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Gov. Northam wants Virginia to legalize marijuana. Here's how he will try to make it happen

Northam announced Monday that he will introduce and support legislation to legalize marijuana in Virginia.

RICHMOND, Va. — A Monday announcement by Virginia Gov. Ralph Northam is the first step in what could become the legalization of marijuana in the Commonwealth. Northam said he will look to pass marijuana legislation in the 2021 General Assembly session.

The push for legalizing marijuana in Virginia comes after the Commonwealth passed laws to decriminalize the drug in 2020. Northam believes that Virginia is in a great position to become the first southern state in the country to legalize marijuana.

“It’s time to legalize marijuana in Virginia,” Gov. Northam said. “Our Commonwealth has an opportunity to be the first state in the South to take this step, and we will lead with a focus on equity, public health, and public safety. I look forward to working with the General Assembly to get this right.”

Northam said he is working on the legislation with members of the Virginia’s Democratic-controlled General Assembly. The Governor said he expects the legislation to be put up for debate in the 2021 session.

Northam said any legislation passed must address five key issues:

  1. Social equity racial equity, and economic equity
  2. Public health
  3. Protections for young people
  4. Upholding the Virginia Indoor Clean Air Act
  5. Data collection

Data collection and social equity have been two key issues that have started to be addressed through the recently passed decriminalization legislation.

A report of the Joint Legislative Audit and Review Commission (JLARC) issued Monday found that Black Virginians are arrested and convicted for marijuana use at more than three times the rate of white Virginians.

"Legislation should focus on undoing these harms by including initiatives such as social equity license programs, access to capital, community reinvestment, and sealing or expunging records of past marijuana-related convictions," Gov. Northam said.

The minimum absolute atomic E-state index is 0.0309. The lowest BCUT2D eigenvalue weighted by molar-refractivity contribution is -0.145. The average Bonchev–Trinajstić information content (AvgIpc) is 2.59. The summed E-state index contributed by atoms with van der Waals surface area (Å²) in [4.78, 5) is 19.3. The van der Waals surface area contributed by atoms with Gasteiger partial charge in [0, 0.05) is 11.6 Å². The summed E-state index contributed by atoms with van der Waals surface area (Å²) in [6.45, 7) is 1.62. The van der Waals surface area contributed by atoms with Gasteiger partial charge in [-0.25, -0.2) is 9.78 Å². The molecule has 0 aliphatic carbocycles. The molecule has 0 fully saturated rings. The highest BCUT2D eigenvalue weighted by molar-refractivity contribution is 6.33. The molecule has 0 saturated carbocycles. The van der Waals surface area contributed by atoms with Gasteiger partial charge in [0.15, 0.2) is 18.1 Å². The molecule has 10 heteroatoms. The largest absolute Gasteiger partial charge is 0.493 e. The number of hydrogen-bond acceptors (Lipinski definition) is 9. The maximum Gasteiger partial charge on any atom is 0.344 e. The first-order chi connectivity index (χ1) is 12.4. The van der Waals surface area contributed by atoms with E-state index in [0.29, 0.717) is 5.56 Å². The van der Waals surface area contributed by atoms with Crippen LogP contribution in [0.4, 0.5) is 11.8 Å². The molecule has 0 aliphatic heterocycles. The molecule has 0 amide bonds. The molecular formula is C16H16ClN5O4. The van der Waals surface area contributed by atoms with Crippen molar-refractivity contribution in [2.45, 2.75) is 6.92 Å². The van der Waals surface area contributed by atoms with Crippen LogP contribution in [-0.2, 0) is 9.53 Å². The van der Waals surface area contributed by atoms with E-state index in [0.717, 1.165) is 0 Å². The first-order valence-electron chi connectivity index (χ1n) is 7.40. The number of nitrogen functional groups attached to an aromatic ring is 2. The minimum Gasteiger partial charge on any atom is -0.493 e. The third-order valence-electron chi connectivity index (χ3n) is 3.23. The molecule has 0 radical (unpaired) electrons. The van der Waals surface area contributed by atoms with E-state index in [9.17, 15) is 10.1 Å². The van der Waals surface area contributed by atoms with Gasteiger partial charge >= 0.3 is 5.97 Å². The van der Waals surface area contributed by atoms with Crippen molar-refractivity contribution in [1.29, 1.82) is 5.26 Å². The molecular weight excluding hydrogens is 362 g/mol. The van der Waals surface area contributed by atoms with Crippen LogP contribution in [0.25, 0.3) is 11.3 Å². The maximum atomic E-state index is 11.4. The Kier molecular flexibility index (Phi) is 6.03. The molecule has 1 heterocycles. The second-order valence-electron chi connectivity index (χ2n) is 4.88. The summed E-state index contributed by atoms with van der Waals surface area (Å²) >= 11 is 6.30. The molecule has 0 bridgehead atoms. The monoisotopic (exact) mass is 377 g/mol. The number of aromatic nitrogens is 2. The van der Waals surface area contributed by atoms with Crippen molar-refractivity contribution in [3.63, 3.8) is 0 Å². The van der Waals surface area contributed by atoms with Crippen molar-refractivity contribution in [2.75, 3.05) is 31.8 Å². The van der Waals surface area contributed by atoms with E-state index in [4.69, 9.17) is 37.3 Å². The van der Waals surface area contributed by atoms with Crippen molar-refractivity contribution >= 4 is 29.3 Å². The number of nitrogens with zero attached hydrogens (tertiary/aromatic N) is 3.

Virginia NORML Executive Director Jenn Michelle Pedini said the marijuana law reform organization supports Governor Northam’s legalization efforts.

“Virginia has taken some important steps forward this year decriminalizing personal possession of small amounts of marijuana and while that will reduce arrests by about 50 to 60 percent, what it won't do is impact the disparate enforcement of marijuana laws between black and white Virginians.”

Pedini, who is also the development director for NORML, said Virginia NORML also believes Governor Northam’s efforts will successfully address issues with the Commonwealth’s existing underground market.

“Legalization neither creates nor normalizes the marijuana market,” they said. “This market already exists in Virginia, and it is widespread, but today this market remains underground and those involved in it remain largely unaccountable. They don't pay taxes. They don't check IDs. And they certainly don't label or lab test their products.”

However, Pedini points out Virginians should not expect to see legal recreational marijuana in the commercial market immediately if Northam’s bill is passed in 2021.

“It will still take some time to get a regulatory model up and running,” they said. “And it could be as many as 24 months before we see the first retail sales.”

Northam said his legislation would only legalize marijuana sales for adults. He said he would also like to see it include education campaigns for children regarding substance abuse

Northam said he would also like his legislation to include education campaigns for children that address the topic of substance abuse prevention.

However, Virginia-based group “Parents Opposed to Pot” argues kids will get their hands on marijuana anyway.

"When has the age of 21 for alcohol ever meant that kids don't get into alcohol?” said Julie Schauer, vice-president of Parents Opposed to Pot. “Really, that doesn't keep kids from getting into liquor cabinets or from other adults sharing it with kids."

Parents Opposed to Pot is staunchly opposed to efforts to legalize the marijuana in Virginia due to the impact it believes the proposal could have on Commonwealth children.

Schauer calls marijuana a “foundation drug” that many kids start with before using other drugs.

“It's the most likely one children will start with, because they think it's harmless,” she said.

Schauer said she also believes the potency of vapes, dabs, and edibles produced nowadays could harm children who consume such marijuana-infused products.

She said she does not believe Virginia officials are up to the task of stopping that scenario.

“It's a product that a lot of politicians are unfamiliar with,” Schauer said. “And they're just listening to the industry. They don't take the other side.”

Northam says he also wants his legislation to require the Secretaries of Agriculture and Forestry, Finance, Health and Human Resources, and Public Safety and Homeland Security to convene a Virginia Marijuana Legalization Work Group to study the impact on the Commonwealth of legalizing the sale and personal use of marijuana.

Northam added he wants the group to report its recommendations to the General Assembly and his office by November 30.


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